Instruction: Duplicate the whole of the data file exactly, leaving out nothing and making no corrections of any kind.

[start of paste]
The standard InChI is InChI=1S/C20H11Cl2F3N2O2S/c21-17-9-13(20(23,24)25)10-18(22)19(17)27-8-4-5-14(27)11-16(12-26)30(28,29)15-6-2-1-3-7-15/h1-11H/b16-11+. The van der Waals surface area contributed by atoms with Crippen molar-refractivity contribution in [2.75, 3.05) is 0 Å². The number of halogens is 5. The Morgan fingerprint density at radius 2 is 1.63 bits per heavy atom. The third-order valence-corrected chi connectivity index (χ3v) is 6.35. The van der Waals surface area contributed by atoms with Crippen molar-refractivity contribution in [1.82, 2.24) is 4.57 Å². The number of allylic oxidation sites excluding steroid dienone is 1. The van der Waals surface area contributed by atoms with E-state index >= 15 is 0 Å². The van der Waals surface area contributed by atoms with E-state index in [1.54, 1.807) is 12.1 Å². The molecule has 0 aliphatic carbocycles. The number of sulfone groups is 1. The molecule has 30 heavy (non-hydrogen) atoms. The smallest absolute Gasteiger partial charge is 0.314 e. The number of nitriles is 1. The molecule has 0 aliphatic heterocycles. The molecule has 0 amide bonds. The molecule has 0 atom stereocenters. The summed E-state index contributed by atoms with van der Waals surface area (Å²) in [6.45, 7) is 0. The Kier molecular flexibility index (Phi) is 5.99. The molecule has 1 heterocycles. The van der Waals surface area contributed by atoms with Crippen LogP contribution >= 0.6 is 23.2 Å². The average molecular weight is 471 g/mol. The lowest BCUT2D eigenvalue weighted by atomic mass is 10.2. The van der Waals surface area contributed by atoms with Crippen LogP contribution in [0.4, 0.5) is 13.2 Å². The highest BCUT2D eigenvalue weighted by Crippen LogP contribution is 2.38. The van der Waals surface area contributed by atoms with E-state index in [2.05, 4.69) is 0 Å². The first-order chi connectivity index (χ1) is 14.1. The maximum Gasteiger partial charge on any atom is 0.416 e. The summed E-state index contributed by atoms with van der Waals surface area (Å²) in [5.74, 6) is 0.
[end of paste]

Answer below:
The standard InChI is InChI=1S/C20H11Cl2F3N2O2S/c21-17-9-13(20(23,24)25)10-18(22)19(17)27-8-4-5-14(27)11-16(12-26)30(28,29)15-6-2-1-3-7-15/h1-11H/b16-11+. The van der Waals surface area contributed by atoms with Crippen molar-refractivity contribution in [2.75, 3.05) is 0 Å². The number of halogens is 5. The Morgan fingerprint density at radius 2 is 1.63 bits per heavy atom. The third-order valence-corrected chi connectivity index (χ3v) is 6.35. The van der Waals surface area contributed by atoms with Crippen molar-refractivity contribution in [1.82, 2.24) is 4.57 Å². The number of allylic oxidation sites excluding steroid dienone is 1. The van der Waals surface area contributed by atoms with E-state index >= 15 is 0 Å². The van der Waals surface area contributed by atoms with E-state index in [1.54, 1.807) is 12.1 Å². The molecule has 0 aliphatic carbocycles. The number of sulfone groups is 1. The molecule has 30 heavy (non-hydrogen) atoms. The smallest absolute Gasteiger partial charge is 0.314 e. The number of nitriles is 1. The molecule has 0 aliphatic heterocycles. The molecule has 0 amide bonds. The molecule has 0 atom stereocenters. The summed E-state index contributed by atoms with van der Waals surface area (Å²) in [6.45, 7) is 0. The Kier molecular flexibility index (Phi) is 5.99. The molecule has 1 heterocycles. The van der Waals surface area contributed by atoms with Crippen LogP contribution >= 0.6 is 23.2 Å². The average molecular weight is 471 g/mol. The lowest BCUT2D eigenvalue weighted by atomic mass is 10.2. The van der Waals surface area contributed by atoms with Crippen LogP contribution in [0.4, 0.5) is 13.2 Å². The highest BCUT2D eigenvalue weighted by Crippen LogP contribution is 2.38. The van der Waals surface area contributed by atoms with E-state index in [2.05, 4.69) is 0 Å². The first-order chi connectivity index (χ1) is 14.1. The maximum Gasteiger partial charge on any atom is 0.416 e. The summed E-state index contributed by atoms with van der Waals surface area (Å²) in [5.74, 6) is 0.